Fennovoima: Carbon-Free Energy Is Part Of The Solution
We need a lot of clean energy in Finland. We need it for the industry. We need it for households. We need it for people. Finland imports a lot of electricity from other Nordic countries, and it would be good for the economy to have more of domestic clean energy production. Finland has also made the decision to ban the use of coal by 2029. This would allow Finland to meet its climate targets. Fennovoima’s mission is to build a 1200 MW nuclear power plant in Finland to provide stable carbon free energy.
Nuclear is carbon neutral
When you think of it on a global scale, about 80% of all the energy is produced of fossil fuels. We need all the energy sources that are carbon neutral and nuclear plays a major role in this.
Nuclear power offers a reliable way to generate energy with the lowest emissions. The greenhouse gas emissions from nuclear power throughout its life cycle are at the same level as wind power, and approximately one hundredth of the emissions from coal power.
Modern society needs electricity 24 hours a day, and nuclear provides reliable baseload power at a stable price. Nuclear power is an excellent solution as its production almost does not depend on weather or season, unlike wind and solar power. Managing variations just in consumption is easier than managing them in both, consumption and production.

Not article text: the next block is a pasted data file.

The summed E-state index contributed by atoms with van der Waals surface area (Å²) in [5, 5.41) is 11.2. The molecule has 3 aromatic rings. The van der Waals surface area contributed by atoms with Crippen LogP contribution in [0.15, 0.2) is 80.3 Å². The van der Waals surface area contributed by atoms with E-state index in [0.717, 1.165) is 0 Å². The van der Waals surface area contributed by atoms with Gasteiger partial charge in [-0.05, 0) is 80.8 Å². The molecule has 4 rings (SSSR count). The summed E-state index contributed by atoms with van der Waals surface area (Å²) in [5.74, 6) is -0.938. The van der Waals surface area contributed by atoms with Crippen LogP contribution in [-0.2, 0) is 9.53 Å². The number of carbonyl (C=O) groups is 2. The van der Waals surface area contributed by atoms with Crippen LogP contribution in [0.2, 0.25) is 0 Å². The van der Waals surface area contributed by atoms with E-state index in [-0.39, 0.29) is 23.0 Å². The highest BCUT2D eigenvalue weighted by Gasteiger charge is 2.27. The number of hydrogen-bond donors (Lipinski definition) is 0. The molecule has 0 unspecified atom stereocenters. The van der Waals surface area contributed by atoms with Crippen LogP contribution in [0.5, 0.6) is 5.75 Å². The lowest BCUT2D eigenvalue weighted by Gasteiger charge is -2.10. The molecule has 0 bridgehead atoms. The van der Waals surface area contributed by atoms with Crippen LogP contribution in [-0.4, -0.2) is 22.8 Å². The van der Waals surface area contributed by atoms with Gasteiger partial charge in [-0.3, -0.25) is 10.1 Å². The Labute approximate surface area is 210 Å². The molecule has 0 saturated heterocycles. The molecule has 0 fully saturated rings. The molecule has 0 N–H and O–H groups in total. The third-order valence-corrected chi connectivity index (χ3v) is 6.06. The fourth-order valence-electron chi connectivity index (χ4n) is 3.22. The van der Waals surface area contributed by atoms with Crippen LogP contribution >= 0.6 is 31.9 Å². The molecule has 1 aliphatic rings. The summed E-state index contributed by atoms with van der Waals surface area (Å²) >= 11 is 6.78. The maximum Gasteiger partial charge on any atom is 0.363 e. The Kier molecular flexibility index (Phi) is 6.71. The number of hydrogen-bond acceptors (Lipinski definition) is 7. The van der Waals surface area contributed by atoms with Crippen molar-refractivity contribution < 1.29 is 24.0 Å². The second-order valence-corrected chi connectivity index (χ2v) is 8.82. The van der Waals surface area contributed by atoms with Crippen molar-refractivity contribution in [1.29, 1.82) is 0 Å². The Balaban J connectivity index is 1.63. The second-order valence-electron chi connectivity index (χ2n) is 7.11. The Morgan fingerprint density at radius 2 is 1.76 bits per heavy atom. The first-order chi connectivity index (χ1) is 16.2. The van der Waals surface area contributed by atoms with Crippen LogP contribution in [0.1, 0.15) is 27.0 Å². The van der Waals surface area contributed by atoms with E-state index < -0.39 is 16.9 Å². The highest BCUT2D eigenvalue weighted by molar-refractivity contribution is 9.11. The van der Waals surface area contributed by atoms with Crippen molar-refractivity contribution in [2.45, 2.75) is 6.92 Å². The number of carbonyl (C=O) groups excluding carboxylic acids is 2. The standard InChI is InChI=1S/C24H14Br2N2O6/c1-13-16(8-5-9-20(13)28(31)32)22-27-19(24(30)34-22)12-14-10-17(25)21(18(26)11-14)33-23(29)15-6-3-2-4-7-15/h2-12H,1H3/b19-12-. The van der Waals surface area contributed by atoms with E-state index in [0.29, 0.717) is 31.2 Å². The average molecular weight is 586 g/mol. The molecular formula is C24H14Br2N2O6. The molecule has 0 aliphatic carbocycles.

Once completed, Hanhikivi 1 will produce an immense amount of energy for decades. Lifetime of the plant is at least 60 years. During this time it will generate electricity 24 hours a day, except planned outage periods.
New jobs in Northern Finland
Fennovoima has a green field site in Northern Finland, which means that it is bringing new jobs in the region.
During the most intensive construction phase, approximately 4,000 employees will be working at the site. Operational plant will employ 450–500 people. According to the study on regional resource flows and Ramboll, one job at the construction site during the construction phase will create five new jobs outside the site.
Hanhikivi 1 will benefit the Finnish national economy through tax revenues, which will increase by approximately 420–630 million euros during the construction phase. The taxes to be paid during the operational phase will amount to about 49 million euros annually, taking the multiplier effects into account.
Hanhikivi 1 project has a strong local support – almost 73% of the Pyhäjoki residents are in favour of the new NPP. Of the residents of the local municipalities of Pyhäjoki, Kalajoki, Merijärvi, Oulainen, and Raahe, 67.2 percent have a positive view of the project.
Local people can visit Fennovoima’s local office in Pyhäjoki and get information about the project and the nuclear energy.
In Europe Finland is a leader in nuclear power. It has expertise in construction and operation of NPPs as well as in disposal of nuclear waste. Other countries can use this expertise to decarbonize their power industry. Thus Finland can play part in supporting other nations.